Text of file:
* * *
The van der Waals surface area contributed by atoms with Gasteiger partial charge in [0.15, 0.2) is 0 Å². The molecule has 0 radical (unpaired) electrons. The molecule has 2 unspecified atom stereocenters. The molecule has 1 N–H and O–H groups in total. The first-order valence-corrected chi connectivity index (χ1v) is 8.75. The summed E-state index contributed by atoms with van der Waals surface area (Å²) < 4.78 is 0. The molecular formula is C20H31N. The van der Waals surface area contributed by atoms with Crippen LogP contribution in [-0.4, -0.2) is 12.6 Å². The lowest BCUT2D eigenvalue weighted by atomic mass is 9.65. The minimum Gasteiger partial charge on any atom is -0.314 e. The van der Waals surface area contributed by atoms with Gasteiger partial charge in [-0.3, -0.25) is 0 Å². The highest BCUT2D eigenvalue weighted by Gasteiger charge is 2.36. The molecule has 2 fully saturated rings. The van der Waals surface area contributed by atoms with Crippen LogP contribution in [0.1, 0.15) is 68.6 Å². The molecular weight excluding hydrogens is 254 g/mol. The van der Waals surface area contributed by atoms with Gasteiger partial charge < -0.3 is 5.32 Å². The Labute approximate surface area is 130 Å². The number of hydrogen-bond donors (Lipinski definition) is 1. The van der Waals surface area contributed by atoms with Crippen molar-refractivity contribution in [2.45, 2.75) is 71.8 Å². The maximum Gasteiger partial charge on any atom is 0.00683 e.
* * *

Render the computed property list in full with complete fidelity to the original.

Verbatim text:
The van der Waals surface area contributed by atoms with Gasteiger partial charge in [0.15, 0.2) is 0 Å². The molecule has 0 radical (unpaired) electrons. The molecule has 2 unspecified atom stereocenters. The molecule has 1 N–H and O–H groups in total. The first-order valence-corrected chi connectivity index (χ1v) is 8.75. The summed E-state index contributed by atoms with van der Waals surface area (Å²) < 4.78 is 0. The molecular formula is C20H31N. The van der Waals surface area contributed by atoms with Crippen LogP contribution in [-0.4, -0.2) is 12.6 Å². The lowest BCUT2D eigenvalue weighted by atomic mass is 9.65. The minimum Gasteiger partial charge on any atom is -0.314 e. The van der Waals surface area contributed by atoms with Gasteiger partial charge in [-0.3, -0.25) is 0 Å². The highest BCUT2D eigenvalue weighted by Gasteiger charge is 2.36. The molecule has 2 fully saturated rings. The van der Waals surface area contributed by atoms with Crippen LogP contribution in [0.1, 0.15) is 68.6 Å². The molecular weight excluding hydrogens is 254 g/mol. The van der Waals surface area contributed by atoms with Gasteiger partial charge < -0.3 is 5.32 Å². The Labute approximate surface area is 130 Å². The number of hydrogen-bond donors (Lipinski definition) is 1. The van der Waals surface area contributed by atoms with Crippen molar-refractivity contribution in [2.45, 2.75) is 71.8 Å². The maximum Gasteiger partial charge on any atom is 0.00683 e.